Week in Views – What caught our editorial eyes in the last seven days

The games industry moves quickly and while stories may come and go there are some that we just can’t let go of…

So, to give those particularly thorny topics a further going over we’ve created a weekly digest where the members of the PocketGamer.biz team share their thoughts and go that little bit deeper on some of the more interesting things that have happened in mobile gaming in the past week.

The Horizon franchise is reportedly eyeing a mobile debut

Well, well, well. What goes around comes around. Consoles and hi-spec PCs have had it too good for too long. All that raw processing horse-power. All those $60 games (even $70 for the upcoming next instalment in the Zelda series). And all that effort and huffing and puffing creating gaming franchises that couldn’t possibly exist anywhere else and which wouldn’t find an audience even if they did…

And all the while the smart money moves to mobile – home of the biggest gaming audience and the potential to make the most revenue. So the notion that one of the biggest, most ambitious, most ‘flagship’ of high-profile ‘next gen’ franchises could be heading to mobile doesn’t come as any kind of surprise. It’s more the fact that after bragging about the heavyweight nature of such a ‘proper’ game, that they’ve the nerve to come knocking in the first place.

Well, mobile’s door is always open and big names are always welcome inside. Just a warning. The rules are rather different here, but if you play the game and get it right you can win big. So who’s next for taking their games to the real next generation?

Iwan Morris
Staff Writer
Iwan is a Cardiff-based freelance writer, who only occasionally refers to himself in the third person.

Xsolla to partner with Mastercard for mobile payment support

I think the thing that struck me the most about the flurry of Xsolla announcements this week was that it was, well, a flurry. Clearly they’ve got big plans for 2023 and it’s all based on bringing big money into mobile. Cloud gaming is big business and Mastercard are of course one of the biggest payment processors and credit card companies on the planet. I still talk to people about mobile gaming and see surprise when I mention how much money is involved in it, so it doesn’t surprise me that Xsolla thinks there’s still niches to be exploited and solutions to be offered.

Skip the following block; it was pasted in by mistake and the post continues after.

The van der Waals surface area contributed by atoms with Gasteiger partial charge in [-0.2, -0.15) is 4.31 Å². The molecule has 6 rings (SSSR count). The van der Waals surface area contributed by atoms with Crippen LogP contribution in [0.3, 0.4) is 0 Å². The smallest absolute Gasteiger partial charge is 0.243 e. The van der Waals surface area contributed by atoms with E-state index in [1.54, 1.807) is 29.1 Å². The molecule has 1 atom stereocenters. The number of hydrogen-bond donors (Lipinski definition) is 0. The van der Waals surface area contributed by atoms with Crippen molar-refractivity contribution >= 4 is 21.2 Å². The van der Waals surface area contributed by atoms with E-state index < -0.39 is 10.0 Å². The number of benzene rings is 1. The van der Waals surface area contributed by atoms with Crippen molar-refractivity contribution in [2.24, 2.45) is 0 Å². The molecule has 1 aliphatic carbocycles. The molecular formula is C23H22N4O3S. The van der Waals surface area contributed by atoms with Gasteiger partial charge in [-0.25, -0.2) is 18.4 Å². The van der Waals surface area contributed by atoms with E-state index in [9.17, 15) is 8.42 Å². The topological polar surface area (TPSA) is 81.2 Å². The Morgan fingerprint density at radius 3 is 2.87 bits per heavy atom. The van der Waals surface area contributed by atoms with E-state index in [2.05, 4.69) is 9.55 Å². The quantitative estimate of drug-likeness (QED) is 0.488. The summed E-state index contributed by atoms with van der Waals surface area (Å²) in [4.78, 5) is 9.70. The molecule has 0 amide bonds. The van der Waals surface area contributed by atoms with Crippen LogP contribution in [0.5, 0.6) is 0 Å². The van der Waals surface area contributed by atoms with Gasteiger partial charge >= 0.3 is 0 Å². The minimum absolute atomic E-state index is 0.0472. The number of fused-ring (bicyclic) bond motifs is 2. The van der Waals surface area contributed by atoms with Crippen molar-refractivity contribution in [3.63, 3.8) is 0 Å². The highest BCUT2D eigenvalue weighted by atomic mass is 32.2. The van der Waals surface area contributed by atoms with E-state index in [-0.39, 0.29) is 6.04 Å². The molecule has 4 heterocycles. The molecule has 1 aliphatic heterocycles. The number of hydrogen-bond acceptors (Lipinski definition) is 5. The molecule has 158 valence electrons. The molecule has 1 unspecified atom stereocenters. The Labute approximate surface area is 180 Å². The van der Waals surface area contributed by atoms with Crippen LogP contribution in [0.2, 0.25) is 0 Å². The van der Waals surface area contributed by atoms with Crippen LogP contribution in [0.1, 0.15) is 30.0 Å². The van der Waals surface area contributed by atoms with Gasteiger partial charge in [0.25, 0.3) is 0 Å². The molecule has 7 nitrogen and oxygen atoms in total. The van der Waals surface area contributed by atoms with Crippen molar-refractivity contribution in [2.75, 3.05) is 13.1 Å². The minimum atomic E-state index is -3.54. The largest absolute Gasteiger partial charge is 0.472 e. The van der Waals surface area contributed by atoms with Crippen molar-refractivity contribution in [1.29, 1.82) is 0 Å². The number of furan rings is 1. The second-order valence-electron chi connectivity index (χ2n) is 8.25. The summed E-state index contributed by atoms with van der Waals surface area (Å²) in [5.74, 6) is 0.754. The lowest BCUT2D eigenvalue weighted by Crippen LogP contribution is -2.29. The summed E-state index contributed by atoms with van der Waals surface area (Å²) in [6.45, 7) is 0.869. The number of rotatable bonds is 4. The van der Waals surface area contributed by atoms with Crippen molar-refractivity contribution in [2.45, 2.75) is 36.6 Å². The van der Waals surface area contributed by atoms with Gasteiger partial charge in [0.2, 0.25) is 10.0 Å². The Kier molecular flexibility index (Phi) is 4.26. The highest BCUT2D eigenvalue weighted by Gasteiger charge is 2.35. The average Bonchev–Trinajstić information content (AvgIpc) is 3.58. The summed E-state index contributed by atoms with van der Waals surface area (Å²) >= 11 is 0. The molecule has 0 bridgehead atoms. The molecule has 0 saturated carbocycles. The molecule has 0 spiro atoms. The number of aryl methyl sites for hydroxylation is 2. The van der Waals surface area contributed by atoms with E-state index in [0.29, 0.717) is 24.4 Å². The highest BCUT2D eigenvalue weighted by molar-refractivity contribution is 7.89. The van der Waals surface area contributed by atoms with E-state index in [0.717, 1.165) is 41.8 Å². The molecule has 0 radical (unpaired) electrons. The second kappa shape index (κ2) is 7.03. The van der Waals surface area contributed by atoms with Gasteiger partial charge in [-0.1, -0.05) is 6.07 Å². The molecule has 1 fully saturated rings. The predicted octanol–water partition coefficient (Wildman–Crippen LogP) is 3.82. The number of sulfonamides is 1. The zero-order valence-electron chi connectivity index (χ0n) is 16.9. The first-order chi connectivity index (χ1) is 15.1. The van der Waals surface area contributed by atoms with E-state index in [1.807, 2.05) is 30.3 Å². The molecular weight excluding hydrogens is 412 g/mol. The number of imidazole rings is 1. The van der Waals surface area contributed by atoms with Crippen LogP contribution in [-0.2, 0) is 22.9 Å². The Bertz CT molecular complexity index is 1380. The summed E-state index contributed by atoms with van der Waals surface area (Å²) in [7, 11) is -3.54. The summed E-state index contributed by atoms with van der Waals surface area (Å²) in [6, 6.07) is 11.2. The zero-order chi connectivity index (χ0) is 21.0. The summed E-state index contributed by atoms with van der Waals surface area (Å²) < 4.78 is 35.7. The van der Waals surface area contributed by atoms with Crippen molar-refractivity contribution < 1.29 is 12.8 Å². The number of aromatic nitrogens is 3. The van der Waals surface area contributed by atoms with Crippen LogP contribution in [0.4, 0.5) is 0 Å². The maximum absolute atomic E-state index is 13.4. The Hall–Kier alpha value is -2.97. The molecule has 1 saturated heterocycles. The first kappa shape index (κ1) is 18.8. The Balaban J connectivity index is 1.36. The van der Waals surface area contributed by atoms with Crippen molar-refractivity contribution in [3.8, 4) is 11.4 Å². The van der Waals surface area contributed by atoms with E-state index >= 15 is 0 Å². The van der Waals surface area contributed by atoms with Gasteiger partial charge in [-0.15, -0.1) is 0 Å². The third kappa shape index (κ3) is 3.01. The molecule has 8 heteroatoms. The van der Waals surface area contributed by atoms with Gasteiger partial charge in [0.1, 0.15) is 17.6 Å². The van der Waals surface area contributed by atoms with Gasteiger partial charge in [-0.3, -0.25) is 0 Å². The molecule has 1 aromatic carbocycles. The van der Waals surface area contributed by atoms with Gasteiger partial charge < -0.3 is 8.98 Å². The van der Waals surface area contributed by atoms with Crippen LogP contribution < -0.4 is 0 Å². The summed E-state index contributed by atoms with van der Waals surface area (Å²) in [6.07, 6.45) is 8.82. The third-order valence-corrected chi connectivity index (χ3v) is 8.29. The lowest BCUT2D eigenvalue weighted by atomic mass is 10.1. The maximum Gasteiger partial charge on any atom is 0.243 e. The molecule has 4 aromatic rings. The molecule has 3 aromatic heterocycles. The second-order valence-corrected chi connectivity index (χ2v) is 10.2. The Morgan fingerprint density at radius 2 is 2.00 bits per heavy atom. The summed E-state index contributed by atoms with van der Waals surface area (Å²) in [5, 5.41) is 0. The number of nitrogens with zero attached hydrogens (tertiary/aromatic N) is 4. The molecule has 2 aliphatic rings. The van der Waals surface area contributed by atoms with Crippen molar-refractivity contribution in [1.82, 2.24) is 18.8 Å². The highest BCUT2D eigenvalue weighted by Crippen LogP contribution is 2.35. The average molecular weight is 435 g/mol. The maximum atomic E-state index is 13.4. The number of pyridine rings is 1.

I think it also speaks to there being a potentially larger and more diverse number of developers and publishers coming to the mobile platform. Solutions like these are, to my knowledge, more likely to be developed in-house or already be in place in larger companies. Therefore Xsolla will most likely benefit, and benefit from, smaller studios looking to navigate the world of payments and monetisation.

The specific purpose of the partnership to help simplify and streamline payments is also interesting. Because I know older individuals can often find using smartphones and other devices difficult, but many still enjoy puzzle games and other genres. Not only that, but payment protection to prevent children from making purchases has been a hot topic recently, so clearly Xsolla and Mastercard want to get out in front and introduce their own means of safeguarding family finances.

Lewis Rees
Staff Writer
Lewis Rees is a journalist, author, and escape room enthusiast based in South Wales. He got his degree in Film and Video from the University of Glamorgan. He’s been a gamer all his life.

EU issues Microsoft with antitrust warning

Acquisitions are always a big deal, but Microsoft’s attempted acquisition of Activision Blizzard stands out, not just due to the scale but how it can affect others. While the deal has been approved in some markets, many others have launched investigations, with the FTC deciding in December to sue in an attempt to block the deal. Now, with the EU formally issuing Microsoft with a warning, the question of whether or not the deal is viable becomes more and more pressing, especially as the UK’s competition and markets authority (CMA) also voiced its opposition to the deal this week.

Now, with three key markets seemingly in agreement about the possible anticompetitive prospects of the deal, Microsoft Blizzard face a battle on three fronts.

Microsoft and Activision Blizzard both seem to remain committed to the deal, but it’s possible that this optimism has its limits. With the FTC’s court case with Microsoft regarding the deal likely forcing the deal to be abandoned, at least temporarily, it’s possible that the company may get cold feet.

While some concern from competitors may have been expected, it’s unlikely that either company could have foreseen the level on scrutiny legislators have put the acquisition under, and with the UK and EU both agreeing with the USA that the deal could have negative impact of both consumers and competitors, it’s possible that Microsoft will need to make more significant concessions to keep everyone happy, and may decide to utilise this forced pause in proceedings as an opportunity to step away from the table.


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